Emails from Scottish government to OSCR reveal concerns about taking tax breaks from private schools

A review recommended last year that fee-paying schools should lose their 80 per cent discount on business rates, but some civil servants believe this could lead to a two-tier charity system

Office of the Scottish Charity Regulator
Office of the Scottish Charity Regulator

Scotland could be left with a two-tier charity system if plans to strip independent schools of their tax breaks go ahead, according to internal Scottish government documents.

Last year's Scottish government-commissioned Barclay Review of Business Rates recommended that fee-paying schools should lose the 80 per cent discount on business rates awarded to charities. It said the relief was unfair because state schools did not receive it.

Derek Mackay, the Scottish Finance Secretary, backed the proposal in December, describing it as "fair and consistent".

But emails between civil servants in the Scottish government's charity law and volunteering team and officials at the Office of the Scottish Charity Regulator, revealed under freedom of information legislation, show widespread concerns about the proposal.

An email from the team on 8 June last year said: "It would essentially create a two-tier system for charities. We are not convinced that this would be desirable and it could be difficult to justify.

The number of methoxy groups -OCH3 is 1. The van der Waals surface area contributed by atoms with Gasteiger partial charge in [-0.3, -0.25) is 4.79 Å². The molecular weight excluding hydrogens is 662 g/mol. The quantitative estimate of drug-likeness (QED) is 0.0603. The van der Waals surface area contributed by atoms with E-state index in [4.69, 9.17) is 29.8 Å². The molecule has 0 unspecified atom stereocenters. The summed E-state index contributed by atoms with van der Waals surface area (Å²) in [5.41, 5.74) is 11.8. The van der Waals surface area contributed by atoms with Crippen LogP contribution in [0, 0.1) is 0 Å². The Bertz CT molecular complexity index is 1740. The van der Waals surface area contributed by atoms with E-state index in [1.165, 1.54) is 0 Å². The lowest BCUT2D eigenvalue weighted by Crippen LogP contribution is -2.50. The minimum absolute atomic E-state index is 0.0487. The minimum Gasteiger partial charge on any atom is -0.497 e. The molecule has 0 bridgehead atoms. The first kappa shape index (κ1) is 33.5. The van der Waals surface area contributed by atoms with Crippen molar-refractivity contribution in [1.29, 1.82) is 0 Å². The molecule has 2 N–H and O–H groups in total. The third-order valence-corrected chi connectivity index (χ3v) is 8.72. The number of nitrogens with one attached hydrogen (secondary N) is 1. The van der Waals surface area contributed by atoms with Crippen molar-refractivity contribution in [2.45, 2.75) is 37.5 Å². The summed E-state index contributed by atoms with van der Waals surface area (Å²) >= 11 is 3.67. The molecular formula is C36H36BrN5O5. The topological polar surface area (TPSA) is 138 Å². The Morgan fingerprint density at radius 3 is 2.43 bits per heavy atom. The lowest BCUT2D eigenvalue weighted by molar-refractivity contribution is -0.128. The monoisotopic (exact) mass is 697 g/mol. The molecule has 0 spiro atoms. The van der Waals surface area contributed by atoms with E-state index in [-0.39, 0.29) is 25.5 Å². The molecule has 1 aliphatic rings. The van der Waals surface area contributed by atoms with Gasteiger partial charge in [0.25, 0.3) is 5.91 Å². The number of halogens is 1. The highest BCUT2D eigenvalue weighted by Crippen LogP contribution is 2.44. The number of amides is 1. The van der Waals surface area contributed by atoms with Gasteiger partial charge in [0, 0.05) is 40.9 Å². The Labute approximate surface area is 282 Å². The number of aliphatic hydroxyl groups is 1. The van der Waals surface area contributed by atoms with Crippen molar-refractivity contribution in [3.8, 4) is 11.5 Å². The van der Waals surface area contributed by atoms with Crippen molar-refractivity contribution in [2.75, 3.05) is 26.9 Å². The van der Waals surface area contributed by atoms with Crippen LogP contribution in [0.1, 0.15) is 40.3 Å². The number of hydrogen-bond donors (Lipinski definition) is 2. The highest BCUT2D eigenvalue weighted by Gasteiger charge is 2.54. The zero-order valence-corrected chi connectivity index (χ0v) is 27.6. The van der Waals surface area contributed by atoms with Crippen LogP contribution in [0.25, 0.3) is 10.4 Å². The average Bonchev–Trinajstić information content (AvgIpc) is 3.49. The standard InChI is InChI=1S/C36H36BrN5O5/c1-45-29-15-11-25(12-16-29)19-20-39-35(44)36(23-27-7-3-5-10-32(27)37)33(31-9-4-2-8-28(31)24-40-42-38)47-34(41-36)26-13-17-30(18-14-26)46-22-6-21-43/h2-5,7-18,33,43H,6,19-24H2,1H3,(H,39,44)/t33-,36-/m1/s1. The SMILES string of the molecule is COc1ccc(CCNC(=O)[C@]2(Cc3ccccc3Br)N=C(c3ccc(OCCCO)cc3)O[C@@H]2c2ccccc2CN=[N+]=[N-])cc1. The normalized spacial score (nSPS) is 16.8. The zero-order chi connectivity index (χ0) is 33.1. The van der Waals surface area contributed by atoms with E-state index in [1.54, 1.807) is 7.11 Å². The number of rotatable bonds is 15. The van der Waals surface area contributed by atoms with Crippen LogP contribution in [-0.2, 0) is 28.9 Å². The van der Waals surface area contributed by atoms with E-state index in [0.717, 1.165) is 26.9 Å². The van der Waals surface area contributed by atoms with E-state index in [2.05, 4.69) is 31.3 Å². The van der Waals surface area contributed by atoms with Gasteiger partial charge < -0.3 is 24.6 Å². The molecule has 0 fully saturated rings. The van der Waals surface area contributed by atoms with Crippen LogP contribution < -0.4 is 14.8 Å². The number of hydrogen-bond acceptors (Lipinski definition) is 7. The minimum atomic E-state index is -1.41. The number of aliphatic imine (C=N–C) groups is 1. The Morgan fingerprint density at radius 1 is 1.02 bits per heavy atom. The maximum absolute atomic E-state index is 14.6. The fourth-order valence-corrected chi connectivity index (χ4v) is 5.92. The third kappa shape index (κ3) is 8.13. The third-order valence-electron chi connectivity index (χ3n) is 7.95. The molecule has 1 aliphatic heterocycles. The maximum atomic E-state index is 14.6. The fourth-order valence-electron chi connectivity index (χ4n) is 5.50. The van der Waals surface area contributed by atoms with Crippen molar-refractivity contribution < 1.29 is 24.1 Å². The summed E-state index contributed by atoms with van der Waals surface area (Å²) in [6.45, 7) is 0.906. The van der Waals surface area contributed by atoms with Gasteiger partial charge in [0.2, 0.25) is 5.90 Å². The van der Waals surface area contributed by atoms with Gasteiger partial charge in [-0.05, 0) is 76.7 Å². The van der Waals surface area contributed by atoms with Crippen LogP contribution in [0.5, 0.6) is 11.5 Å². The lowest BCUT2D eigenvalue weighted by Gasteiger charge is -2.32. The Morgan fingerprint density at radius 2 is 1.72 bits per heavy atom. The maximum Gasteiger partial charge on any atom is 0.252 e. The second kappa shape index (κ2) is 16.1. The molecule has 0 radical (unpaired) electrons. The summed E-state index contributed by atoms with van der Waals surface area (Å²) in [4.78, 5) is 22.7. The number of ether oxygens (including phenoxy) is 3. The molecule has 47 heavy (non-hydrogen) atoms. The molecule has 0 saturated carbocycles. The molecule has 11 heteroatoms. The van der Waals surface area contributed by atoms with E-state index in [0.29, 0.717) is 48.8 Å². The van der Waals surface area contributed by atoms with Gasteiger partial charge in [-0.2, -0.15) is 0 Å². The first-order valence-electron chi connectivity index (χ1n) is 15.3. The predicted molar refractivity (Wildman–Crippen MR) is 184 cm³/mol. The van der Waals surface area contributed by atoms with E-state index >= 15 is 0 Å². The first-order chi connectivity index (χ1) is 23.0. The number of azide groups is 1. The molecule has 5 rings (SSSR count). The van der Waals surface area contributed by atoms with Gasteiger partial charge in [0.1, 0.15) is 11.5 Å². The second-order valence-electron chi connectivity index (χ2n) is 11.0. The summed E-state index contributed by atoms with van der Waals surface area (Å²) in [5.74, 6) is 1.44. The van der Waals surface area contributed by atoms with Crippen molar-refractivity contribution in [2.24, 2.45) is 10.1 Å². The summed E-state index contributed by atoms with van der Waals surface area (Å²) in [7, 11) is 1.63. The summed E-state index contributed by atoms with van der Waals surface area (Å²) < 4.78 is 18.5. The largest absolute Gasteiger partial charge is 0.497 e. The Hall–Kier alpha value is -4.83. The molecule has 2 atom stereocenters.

"Removing rates relief would mean that we were creating a class of charities who receive less favourable treatment.

"It sets a precedent for differential treatment of other types of charitable organisations further down the line."

Some correspondence also suggests that the abolition of rates relief would be better dealt with as part of a wider campaign to consider whether fee-paying schools should be charities.

It says: "If the real issue is whether these organisations should be charities in the first place, this would be better addressed by looking at, and potentially amending, the charity test in the 2005 charity act, rather than subjecting them to what is essentially a financial penalty."

The documents also contain several comments from principals and headteachers criticising the proposals.

Melvyn Roffe, principal of George Watson's College in Edinburgh, said: "It would be a bit perverse to end up with a bill, which in our case would be another £460,000 a year, and that would inevitably end up on the fees. If you want the schools to be more elitist, then the best way to do it is to lump on lots of extra costs and sure enough that will become more elitist – despite our best efforts not to."

A spokesperson for the OSCR told Third Sector: "The Barclay recommendations do not alter the charitable status of any of the affected charities, and we will continue to assess the potential impacts for charities and for the OSCR."

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